Induction of apoptotic cell death by IFNbeta on HPV-16 transformed human keratinocytes

Antiviral Res. 1999 Jun;42(2):109-20. doi: 10.1016/s0166-3542(99)00018-2.


Apoptosis, or 'programmed cell death' is a process of general biological relevance with implications in several physiological and pathological conditions of the skin. However, little is known about its induction in keratinocytes by regulator agents. In this work we demonstrate that IFNbeta, but not IFNalpha, selectively induces programmed cell death in HPK-Ia cells, a line derived from human keratinocytes transformed with HPV-16 DNA. This IFNbeta-triggered apoptosis is strictly dependent on a serum-induced partially differentiated phenotype; it occurs through the activation of a check point in the early 'S' phase, where the cells are arrested and eventually driven to apoptosis. These data indicate that apoptosis may be induced in keratinocytes by a regulator agent combined with a differentiating stimulus.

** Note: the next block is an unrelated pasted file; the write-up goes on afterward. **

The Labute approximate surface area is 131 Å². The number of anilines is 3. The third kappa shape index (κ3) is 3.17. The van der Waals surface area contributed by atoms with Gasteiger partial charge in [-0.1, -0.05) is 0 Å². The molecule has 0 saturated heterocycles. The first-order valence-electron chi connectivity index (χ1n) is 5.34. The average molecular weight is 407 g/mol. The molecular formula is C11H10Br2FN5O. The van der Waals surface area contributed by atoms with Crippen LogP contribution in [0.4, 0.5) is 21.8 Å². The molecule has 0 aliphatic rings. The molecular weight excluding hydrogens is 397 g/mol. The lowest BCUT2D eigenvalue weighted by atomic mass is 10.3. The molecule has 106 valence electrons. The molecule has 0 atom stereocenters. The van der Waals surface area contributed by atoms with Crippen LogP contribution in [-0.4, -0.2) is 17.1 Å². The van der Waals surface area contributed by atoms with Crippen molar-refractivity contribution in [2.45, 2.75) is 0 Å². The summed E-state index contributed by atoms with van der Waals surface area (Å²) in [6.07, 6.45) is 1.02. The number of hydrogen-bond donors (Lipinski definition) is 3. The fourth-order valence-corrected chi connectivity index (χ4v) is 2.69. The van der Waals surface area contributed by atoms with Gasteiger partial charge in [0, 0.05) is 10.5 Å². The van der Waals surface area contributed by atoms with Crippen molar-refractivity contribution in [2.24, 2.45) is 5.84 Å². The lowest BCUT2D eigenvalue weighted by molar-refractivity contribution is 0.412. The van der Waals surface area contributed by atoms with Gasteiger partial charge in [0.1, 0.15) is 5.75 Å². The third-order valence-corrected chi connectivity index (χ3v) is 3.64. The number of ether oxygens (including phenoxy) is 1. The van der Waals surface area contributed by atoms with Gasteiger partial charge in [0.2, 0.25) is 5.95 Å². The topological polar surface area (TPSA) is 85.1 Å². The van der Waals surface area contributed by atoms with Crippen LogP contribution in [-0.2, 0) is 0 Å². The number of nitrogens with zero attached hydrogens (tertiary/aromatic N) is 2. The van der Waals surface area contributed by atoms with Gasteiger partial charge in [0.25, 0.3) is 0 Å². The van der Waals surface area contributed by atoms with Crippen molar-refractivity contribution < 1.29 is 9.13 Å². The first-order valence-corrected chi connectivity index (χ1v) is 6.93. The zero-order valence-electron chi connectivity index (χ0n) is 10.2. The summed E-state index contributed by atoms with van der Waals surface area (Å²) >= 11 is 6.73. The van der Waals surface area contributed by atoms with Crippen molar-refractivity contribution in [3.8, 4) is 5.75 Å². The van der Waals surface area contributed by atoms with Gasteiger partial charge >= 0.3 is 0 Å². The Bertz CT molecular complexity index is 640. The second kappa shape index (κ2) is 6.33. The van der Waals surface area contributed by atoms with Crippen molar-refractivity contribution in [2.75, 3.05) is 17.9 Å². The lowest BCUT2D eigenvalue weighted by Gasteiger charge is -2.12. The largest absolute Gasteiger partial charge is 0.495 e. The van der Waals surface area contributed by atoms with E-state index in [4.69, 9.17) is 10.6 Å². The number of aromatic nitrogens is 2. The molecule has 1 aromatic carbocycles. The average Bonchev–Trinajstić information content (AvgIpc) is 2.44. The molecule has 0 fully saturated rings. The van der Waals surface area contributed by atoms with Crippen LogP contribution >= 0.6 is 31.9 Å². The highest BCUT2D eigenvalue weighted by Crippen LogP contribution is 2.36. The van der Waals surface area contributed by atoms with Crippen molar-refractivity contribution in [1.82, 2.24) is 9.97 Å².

Publication types

  • Research Support, Non-U.S. Gov't

MeSH terms

  • Antiviral Agents / pharmacology*
  • Apoptosis / drug effects*
  • Cell Count / drug effects
  • Cell Cycle / drug effects
  • Cell Division / drug effects
  • Cell Line
  • Cell Line, Transformed
  • Cell Transformation, Viral*
  • DNA / drug effects
  • DNA / metabolism
  • DNA Fragmentation / drug effects
  • Humans
  • Interferon-alpha / pharmacology
  • Interferon-beta / pharmacology*
  • Interferon-gamma / pharmacology
  • Keratinocytes / cytology
  • Keratinocytes / drug effects*
  • Keratinocytes / virology
  • Papillomaviridae


  • Antiviral Agents
  • Interferon-alpha
  • Interferon-beta
  • Interferon-gamma
  • DNA